Getting Started with Culturally Responsive Teaching

How do your students see themselves as learners in your classroom? In what ways are they able to connect their knowledge and background experiences to what they are learning? How are their ways of knowing and learning honored in their learning spaces?

These questions are important in a classroom that embraces culturally relevant, or culturally responsive approaches to teaching. In her book, Culturally Responsive Teaching and the Brain, Zaretta Hammond calls on us to think about how culture intersects with learning, and what all of it has to do with neuroscience. For example, when processing new information, the brain maps new ideas and learnings onto what is already known and understood. Learning happens best when new information makes sense with what a student already knows. So much of what is already known depends on any student’s cultural knowledge and background.

This approach is more than just referencing different cultures in your classroom. Gloria Ladson-Billings explains that it “empowers students intellectually, socially, emotionally, and politically by using cultural referents to impart knowledge, skills, and attitudes. These cultural referents are not merely vehicles for bridging or explaining the dominant culture; they are aspects of the curriculum in their own right” (from The Dreamkeepers, p. 20). With culturally relevant teaching, we allow students’ cultural identities to become part of the classroom, so that students of all backgrounds are positioned to see themselves as learners and full members of the school and classroom community.

Culturally responsive teaching is not a quick fix, nor is it a simple add-in to your curriculum. It does require some reflection and commitment. Wondering how to get started? Here are some ideas:

  1. Start with critical self-reflection. Ask yourself questions like: How are your students feeling in your classroom space? Do they all see themselves reflected as learners in a positive light? In what ways does your classroom and teaching reflect your background? In what ways can you make more space for students’ backgrounds and experiences?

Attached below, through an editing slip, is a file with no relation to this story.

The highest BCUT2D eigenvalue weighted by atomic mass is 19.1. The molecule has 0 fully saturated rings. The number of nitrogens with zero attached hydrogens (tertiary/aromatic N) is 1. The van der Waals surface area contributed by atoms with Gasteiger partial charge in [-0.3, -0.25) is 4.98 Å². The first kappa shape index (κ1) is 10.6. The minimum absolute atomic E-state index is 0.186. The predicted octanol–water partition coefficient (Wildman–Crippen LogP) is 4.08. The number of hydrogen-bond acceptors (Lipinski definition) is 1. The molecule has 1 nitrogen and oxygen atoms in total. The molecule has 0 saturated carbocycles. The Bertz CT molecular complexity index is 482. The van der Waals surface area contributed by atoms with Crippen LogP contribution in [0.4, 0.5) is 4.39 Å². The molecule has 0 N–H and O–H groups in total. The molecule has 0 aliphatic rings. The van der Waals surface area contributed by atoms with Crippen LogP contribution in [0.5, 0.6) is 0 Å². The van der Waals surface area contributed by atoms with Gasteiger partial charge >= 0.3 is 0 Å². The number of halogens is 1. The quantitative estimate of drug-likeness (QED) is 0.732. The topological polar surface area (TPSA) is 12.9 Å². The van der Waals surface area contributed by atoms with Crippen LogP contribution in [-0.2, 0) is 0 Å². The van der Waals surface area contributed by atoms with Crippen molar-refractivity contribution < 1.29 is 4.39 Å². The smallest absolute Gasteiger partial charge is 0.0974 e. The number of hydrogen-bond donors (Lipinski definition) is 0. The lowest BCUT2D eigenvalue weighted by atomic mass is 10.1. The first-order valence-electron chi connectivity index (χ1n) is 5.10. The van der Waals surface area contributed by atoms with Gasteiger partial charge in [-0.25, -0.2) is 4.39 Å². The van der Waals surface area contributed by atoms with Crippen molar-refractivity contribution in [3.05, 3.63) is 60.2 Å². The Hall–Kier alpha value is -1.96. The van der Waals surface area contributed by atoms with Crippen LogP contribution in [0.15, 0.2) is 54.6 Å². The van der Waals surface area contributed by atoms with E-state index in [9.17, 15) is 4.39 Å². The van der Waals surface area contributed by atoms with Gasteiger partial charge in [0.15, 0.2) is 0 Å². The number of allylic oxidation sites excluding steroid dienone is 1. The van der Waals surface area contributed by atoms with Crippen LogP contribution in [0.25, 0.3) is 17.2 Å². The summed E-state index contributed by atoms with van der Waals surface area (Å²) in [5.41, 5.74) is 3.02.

2. Embrace new mindsets, and build your knowledge base. Embrace a mindset that positions all students as capable learners. Empower them to add their voice to the classroom and their learning experience. Ask your students questions about how they learn best, and how they work best in a learning community. Seek knowledge about their own cultural backgrounds.
  3. Conduct a curriculum audit. Ask yourself: in what ways do students see themselves reflected in the curriculum? In what ways can adjustments be made to reflect and support students’ cultural knowledge and strengths?
  4. Commitment and continuity. Remember that culturally responsive teaching is not a quick-fix, an add-on to the curriculum, or a one-size-fits-all approach. When embraced as an approach to teaching and learning, all of your students get to experience a sense of belonging, safety, respect, and potential in your classroom.

With the holidays approaching, your students are likely to have different cultural experiences, which makes it a unique time to reflect on the ways students can see themselves reflected in their classrooms and learning experiences. How will you invite their experiences into your classroom this month?

Hammond, Z., & Jackson, Y. (2015). Culturally Responsive Teaching and the Brain: Promoting Authentic Engagement and Rigor among Culturally and Linguistically Diverse Students. Corwin.

Ladson-Billings, G. (2009). The Dreamkeepers: Successful Teachers of African American Children, 2nd edi. John Wiley & Sons.

Contributor: Jackie Aponte, UNC

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